The stamp duty exemption for first-time buyers announced in the budget has benefited over 16,000 homebuyers in the first six weeks since it came into effect, according to the government.
The exemption means that first-time buyers don’t have to pay any stamp duty on properties costing up to £300,000. First-time buyers buying properties up to £500,000 don’t have to pay stamp duty on the first £300,000.
When he announced the changes in November, the Chancellor Philip Hammond said they would mean that 80% of first-time buyers would pay no stamp duty at all, whilst 95% would see a reduction in the amount they pay. The changes mean savings of up to £5,000 for first-time buyers, although Labour argues that they will drive up house prices.
The government said it expects over a million first-time buyers to benefit from the stamp duty changes over the next five years.
Use our stamp duty calculator to work out how much stamp duty you’ll pay.
First Time Buyers in Scotland will also see an uplift in the Land and Buildings Transaction Tax threshold from £145,000 to £175,000, as announced in the recent Scottish Budget. A consultation is to be launched on policy before the new relief is introduced in 2018-19.
Deposits often the biggest hurdle
Although the stamp duty exemption helps first-time buyers reduce the cost of moving home, building up a big enough deposit to secure a mortgage often remains the biggest barrier to getting onto the property ladder.
According to Nationwide Building Society, in most regions it would take a typical first-time buyer about eight years to save for a deposit. In the South-East and London it would take even longer, at nine and ten years respectively. The building society says that a 20% deposit in London is now more than £80,000 based on the average first-time buyer house price, around £30,000 higher than a decade ago.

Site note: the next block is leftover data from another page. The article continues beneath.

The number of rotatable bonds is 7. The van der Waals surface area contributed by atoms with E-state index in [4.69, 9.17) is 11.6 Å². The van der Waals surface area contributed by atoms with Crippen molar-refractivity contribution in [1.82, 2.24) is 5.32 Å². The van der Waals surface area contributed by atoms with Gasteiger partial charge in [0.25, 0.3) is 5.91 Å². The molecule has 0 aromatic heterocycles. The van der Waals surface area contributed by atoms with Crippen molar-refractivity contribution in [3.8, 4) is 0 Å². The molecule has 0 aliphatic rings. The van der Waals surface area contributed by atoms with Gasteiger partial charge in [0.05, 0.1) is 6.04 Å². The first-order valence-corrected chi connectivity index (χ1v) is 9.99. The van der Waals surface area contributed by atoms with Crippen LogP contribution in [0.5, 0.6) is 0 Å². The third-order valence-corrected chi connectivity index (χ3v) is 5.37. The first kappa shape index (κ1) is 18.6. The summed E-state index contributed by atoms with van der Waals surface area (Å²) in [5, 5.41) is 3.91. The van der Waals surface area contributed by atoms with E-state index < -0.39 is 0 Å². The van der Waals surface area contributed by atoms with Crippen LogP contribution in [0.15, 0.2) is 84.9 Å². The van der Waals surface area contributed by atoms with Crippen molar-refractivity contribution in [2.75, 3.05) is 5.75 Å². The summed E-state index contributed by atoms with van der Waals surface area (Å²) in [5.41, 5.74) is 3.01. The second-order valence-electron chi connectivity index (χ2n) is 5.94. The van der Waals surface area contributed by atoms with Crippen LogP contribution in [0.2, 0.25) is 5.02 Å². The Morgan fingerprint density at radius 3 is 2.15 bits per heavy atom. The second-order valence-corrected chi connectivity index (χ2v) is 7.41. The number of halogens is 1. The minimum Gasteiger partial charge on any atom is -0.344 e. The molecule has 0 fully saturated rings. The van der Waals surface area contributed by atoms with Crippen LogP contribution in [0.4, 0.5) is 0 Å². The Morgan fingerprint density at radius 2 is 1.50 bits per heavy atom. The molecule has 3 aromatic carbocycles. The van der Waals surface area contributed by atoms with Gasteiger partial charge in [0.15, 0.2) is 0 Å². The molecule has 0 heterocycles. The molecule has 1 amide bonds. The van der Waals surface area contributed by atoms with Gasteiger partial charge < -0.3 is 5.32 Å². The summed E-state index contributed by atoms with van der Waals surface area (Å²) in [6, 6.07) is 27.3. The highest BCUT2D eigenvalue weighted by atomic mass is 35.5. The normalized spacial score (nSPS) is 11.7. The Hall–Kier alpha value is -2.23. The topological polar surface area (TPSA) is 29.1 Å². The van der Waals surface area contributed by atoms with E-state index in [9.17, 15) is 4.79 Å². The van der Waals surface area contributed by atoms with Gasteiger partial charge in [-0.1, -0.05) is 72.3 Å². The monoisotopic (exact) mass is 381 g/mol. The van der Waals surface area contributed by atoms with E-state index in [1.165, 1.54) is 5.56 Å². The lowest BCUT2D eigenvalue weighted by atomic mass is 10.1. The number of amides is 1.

If you’re struggling to save, remember that there are government schemes available to help increase your deposit levels. The Help to Buy ISA allows first-time buyers to save an initial £1,200 followed by a maximum monthly contribution of £200. The Government then adds 25% to your savings up to a maximum bonus of £3,000. A Lifetime ISA is aimed at those aged between 18 and 40 looking to buy their first home or save for retirement. You can save £4,000 a year into a LISA, and again the Government will top up your contributions by 25%.
For those who have been able to get a small deposit together, there are also government schemes available to help them buy their first property. For example, the Help to Buy Equity Loan scheme is designed for buyers of new-build property with a deposit of 5% to put down. Rather than taking out a mortgage for the remaining 95% of the property value, the government lends you 20% of the property price, or up to 40% in London. The government loan is interest-free for the first five years. You can read more about these schemes here
Stamp duty exemption benefits more than 16,000 so far